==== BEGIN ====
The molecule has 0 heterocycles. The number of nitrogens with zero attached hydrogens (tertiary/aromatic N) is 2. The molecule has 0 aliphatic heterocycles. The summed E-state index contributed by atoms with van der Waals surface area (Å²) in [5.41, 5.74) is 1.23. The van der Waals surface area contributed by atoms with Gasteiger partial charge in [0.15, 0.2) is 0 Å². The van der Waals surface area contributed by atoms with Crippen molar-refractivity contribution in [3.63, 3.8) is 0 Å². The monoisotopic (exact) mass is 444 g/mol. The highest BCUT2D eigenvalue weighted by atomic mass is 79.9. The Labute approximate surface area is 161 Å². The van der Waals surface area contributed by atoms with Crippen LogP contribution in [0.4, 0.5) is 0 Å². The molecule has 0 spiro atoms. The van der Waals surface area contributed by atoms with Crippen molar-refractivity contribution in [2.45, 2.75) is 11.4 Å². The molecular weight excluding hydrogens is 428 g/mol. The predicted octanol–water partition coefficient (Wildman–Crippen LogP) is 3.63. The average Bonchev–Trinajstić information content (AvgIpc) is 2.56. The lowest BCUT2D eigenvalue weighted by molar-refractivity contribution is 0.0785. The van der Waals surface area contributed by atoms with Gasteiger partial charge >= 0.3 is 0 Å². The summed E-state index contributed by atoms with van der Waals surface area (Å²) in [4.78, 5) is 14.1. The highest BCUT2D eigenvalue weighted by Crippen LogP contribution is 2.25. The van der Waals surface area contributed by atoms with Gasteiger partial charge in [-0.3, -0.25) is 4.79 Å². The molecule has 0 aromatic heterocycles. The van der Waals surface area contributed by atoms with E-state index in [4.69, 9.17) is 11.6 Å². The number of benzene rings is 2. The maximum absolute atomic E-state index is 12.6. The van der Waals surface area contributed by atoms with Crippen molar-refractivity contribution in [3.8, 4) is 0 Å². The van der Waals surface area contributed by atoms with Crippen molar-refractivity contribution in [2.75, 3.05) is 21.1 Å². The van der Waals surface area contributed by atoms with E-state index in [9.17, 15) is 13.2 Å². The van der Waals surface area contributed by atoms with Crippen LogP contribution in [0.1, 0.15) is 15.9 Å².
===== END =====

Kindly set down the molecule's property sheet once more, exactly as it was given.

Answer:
The molecule has 0 heterocycles. The number of nitrogens with zero attached hydrogens (tertiary/aromatic N) is 2. The molecule has 0 aliphatic heterocycles. The summed E-state index contributed by atoms with van der Waals surface area (Å²) in [5.41, 5.74) is 1.23. The van der Waals surface area contributed by atoms with Gasteiger partial charge in [0.15, 0.2) is 0 Å². The van der Waals surface area contributed by atoms with Crippen molar-refractivity contribution in [3.63, 3.8) is 0 Å². The monoisotopic (exact) mass is 444 g/mol. The highest BCUT2D eigenvalue weighted by atomic mass is 79.9. The Labute approximate surface area is 161 Å². The van der Waals surface area contributed by atoms with Crippen LogP contribution in [0.4, 0.5) is 0 Å². The molecule has 0 spiro atoms. The van der Waals surface area contributed by atoms with Crippen molar-refractivity contribution in [2.45, 2.75) is 11.4 Å². The molecular weight excluding hydrogens is 428 g/mol. The predicted octanol–water partition coefficient (Wildman–Crippen LogP) is 3.63. The average Bonchev–Trinajstić information content (AvgIpc) is 2.56. The lowest BCUT2D eigenvalue weighted by molar-refractivity contribution is 0.0785. The van der Waals surface area contributed by atoms with Gasteiger partial charge >= 0.3 is 0 Å². The summed E-state index contributed by atoms with van der Waals surface area (Å²) in [4.78, 5) is 14.1. The highest BCUT2D eigenvalue weighted by Crippen LogP contribution is 2.25. The van der Waals surface area contributed by atoms with Gasteiger partial charge in [-0.3, -0.25) is 4.79 Å². The molecule has 0 aromatic heterocycles. The van der Waals surface area contributed by atoms with E-state index in [4.69, 9.17) is 11.6 Å². The number of benzene rings is 2. The maximum absolute atomic E-state index is 12.6. The van der Waals surface area contributed by atoms with Crippen molar-refractivity contribution in [3.8, 4) is 0 Å². The van der Waals surface area contributed by atoms with Crippen molar-refractivity contribution in [2.75, 3.05) is 21.1 Å². The van der Waals surface area contributed by atoms with E-state index in [9.17, 15) is 13.2 Å². The van der Waals surface area contributed by atoms with Crippen LogP contribution in [0.1, 0.15) is 15.9 Å².